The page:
Debt Relief's Moment

Maybe, just maybe, when Congress gets back to business after Labor Day, it will show more generosity in forgiving the external debts of the world's poorest countries.

We certainly hope so.

Some of these countries pay more on their debts than they do for education and health. Their people suffer from widespread illiteracy, declining health, a deteriorating economy.

So it is sad that in an age of extraordinary prosperity, the rich nations have dawdled and dawdled on debt relief on $90 billion owed by 33 countries with severe debt problems.

The United States ranks among the chief dawdlers.

James McDonald, vice president of Bread for the World, recalls the debt issue coming up in the mid-1980s. "It has been a long haul," he says.

But in lobbying Congress on behalf of Jubilee 2000, a coalition of 30-plus religious and other nonprofit groups campaigning for debt relief, Mr. McDonald sees "a dramatic change for the better in the last two weeks."

With the support of 26 Republicans, the House in mid-July passed an amendment to a foreign operations appropriations bill bringing debt-relief funding for fiscal year 2001 to $225 million. That was much better than the $69 million approved earlier by a subcommittee. It remains half of the $435 million the Clinton administration seeks to fulfill its commitment to the international debt-relief plan OK'd last year by the G-7 nations and reapproved in Okinawa last month by the same wealthy nations.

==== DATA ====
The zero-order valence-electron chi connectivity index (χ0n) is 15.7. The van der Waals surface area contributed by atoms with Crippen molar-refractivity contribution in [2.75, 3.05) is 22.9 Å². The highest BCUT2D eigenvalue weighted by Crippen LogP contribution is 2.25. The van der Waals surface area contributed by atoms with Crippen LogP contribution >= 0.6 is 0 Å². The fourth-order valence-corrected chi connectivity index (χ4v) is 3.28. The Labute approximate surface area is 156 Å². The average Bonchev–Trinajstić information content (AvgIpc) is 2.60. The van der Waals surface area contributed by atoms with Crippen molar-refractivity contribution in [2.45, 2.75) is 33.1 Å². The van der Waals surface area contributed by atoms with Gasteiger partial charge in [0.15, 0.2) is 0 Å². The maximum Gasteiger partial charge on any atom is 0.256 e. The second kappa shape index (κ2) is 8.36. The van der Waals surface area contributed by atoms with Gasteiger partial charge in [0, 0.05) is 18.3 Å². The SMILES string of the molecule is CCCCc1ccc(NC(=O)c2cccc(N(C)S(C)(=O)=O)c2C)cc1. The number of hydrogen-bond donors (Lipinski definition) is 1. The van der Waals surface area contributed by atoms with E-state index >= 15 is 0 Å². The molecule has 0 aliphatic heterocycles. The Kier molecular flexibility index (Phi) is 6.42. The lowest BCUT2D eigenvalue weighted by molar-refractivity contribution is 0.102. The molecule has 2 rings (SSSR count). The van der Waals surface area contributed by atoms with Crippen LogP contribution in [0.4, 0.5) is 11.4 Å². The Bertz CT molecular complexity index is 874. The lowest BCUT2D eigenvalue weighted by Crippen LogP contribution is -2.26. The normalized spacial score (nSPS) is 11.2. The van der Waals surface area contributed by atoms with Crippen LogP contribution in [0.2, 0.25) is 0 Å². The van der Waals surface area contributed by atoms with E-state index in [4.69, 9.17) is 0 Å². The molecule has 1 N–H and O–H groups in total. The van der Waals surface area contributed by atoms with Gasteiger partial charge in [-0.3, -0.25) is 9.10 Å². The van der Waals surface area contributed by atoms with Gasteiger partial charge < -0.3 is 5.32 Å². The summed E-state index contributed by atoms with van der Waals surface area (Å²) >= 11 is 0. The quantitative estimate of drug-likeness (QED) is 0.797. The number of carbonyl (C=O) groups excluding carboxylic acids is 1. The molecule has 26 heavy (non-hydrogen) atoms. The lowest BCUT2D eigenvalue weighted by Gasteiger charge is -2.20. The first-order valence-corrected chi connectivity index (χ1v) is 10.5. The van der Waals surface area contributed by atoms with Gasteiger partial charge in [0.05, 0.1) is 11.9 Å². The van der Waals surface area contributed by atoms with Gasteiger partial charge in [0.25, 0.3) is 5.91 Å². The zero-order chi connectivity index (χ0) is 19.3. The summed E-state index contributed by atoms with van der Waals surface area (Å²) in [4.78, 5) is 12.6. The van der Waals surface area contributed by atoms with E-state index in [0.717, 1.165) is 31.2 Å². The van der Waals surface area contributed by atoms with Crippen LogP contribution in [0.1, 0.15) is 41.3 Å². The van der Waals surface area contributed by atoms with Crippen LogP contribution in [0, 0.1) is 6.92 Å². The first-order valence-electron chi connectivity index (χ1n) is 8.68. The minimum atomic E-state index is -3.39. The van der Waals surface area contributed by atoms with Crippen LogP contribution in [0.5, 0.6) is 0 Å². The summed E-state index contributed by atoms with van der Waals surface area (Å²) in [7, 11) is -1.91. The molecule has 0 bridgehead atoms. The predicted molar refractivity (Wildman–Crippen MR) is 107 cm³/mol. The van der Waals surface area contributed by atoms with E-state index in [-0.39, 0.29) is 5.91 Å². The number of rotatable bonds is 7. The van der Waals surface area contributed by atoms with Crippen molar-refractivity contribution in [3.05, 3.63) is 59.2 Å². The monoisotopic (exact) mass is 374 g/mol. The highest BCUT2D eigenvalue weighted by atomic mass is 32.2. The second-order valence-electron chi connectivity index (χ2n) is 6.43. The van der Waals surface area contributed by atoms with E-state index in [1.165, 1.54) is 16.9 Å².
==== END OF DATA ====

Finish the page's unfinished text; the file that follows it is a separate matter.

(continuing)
The amendment, offered by Maxine Waters (D) of Calif., passed narrowly 216 to 211. The Senate has voted only $75 million. Bread for the World hopes a conference committee will approve the full $435 million.

Congress should also allow the International Monetary Fund to revalue more of its gold reserves to fund its own debt-relief program for the poor countries that owe it money.

Opposition to these debt-relief efforts hangs somewhat on the general thesis that you don't pour money down a rat hole. And it's true that some African dictators and corrupt politicians, sometimes backed by the US, sent huge pilfered sums to bank accounts in Europe. Currently, some nations are wasting money on brutal warfare over diamonds or ethnic disputes.

Enough controls have now been implemented in the debt-relief program, however, that chances for huge wastage are relatively slim.

Every year, 4 million children die in sub-Sahara Africa from easily preventable malnutrition and disease. Debt relief would allow more funds to be used to combat such problems.

"The children of Africa cannot wait another year for Congress to open the purse strings," says Rev. David Beckmann, president, Bread for the World.

(c) Copyright 2000. The Christian Science Publishing Society

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